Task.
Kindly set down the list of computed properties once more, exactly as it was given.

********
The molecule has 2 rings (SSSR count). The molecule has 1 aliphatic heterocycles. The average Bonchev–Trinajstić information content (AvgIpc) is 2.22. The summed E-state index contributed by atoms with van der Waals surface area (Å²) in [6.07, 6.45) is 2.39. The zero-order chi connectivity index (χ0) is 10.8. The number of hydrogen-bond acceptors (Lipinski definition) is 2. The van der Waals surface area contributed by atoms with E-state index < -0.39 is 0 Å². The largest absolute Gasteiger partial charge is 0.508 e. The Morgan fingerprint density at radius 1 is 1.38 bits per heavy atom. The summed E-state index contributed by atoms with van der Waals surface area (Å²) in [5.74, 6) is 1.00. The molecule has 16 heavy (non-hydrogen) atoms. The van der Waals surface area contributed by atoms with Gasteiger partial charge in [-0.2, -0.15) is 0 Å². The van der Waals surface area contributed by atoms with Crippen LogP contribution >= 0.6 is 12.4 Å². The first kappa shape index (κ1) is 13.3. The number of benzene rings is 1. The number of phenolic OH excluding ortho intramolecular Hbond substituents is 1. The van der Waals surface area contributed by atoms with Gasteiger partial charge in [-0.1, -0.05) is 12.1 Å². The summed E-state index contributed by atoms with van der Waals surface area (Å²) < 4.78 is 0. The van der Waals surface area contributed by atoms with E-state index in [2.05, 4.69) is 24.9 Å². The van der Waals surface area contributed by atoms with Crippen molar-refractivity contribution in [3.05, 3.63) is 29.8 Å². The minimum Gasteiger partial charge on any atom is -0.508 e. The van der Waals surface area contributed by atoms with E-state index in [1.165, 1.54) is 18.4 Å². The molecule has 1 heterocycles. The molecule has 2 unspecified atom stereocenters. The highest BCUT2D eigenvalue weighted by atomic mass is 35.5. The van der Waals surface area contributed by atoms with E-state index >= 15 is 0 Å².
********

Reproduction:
The molecule has 2 rings (SSSR count). The molecule has 1 aliphatic heterocycles. The average Bonchev–Trinajstić information content (AvgIpc) is 2.22. The summed E-state index contributed by atoms with van der Waals surface area (Å²) in [6.07, 6.45) is 2.39. The zero-order chi connectivity index (χ0) is 10.8. The number of hydrogen-bond acceptors (Lipinski definition) is 2. The van der Waals surface area contributed by atoms with E-state index < -0.39 is 0 Å². The largest absolute Gasteiger partial charge is 0.508 e. The Morgan fingerprint density at radius 1 is 1.38 bits per heavy atom. The summed E-state index contributed by atoms with van der Waals surface area (Å²) in [5.74, 6) is 1.00. The molecule has 16 heavy (non-hydrogen) atoms. The van der Waals surface area contributed by atoms with Gasteiger partial charge in [-0.2, -0.15) is 0 Å². The van der Waals surface area contributed by atoms with Crippen LogP contribution >= 0.6 is 12.4 Å². The first kappa shape index (κ1) is 13.3. The number of benzene rings is 1. The number of phenolic OH excluding ortho intramolecular Hbond substituents is 1. The van der Waals surface area contributed by atoms with Gasteiger partial charge in [-0.1, -0.05) is 12.1 Å². The summed E-state index contributed by atoms with van der Waals surface area (Å²) < 4.78 is 0. The van der Waals surface area contributed by atoms with E-state index in [2.05, 4.69) is 24.9 Å². The van der Waals surface area contributed by atoms with Crippen molar-refractivity contribution in [3.05, 3.63) is 29.8 Å². The minimum Gasteiger partial charge on any atom is -0.508 e. The van der Waals surface area contributed by atoms with E-state index in [1.165, 1.54) is 18.4 Å². The molecule has 1 heterocycles. The molecule has 2 unspecified atom stereocenters. The highest BCUT2D eigenvalue weighted by atomic mass is 35.5. The van der Waals surface area contributed by atoms with E-state index >= 15 is 0 Å².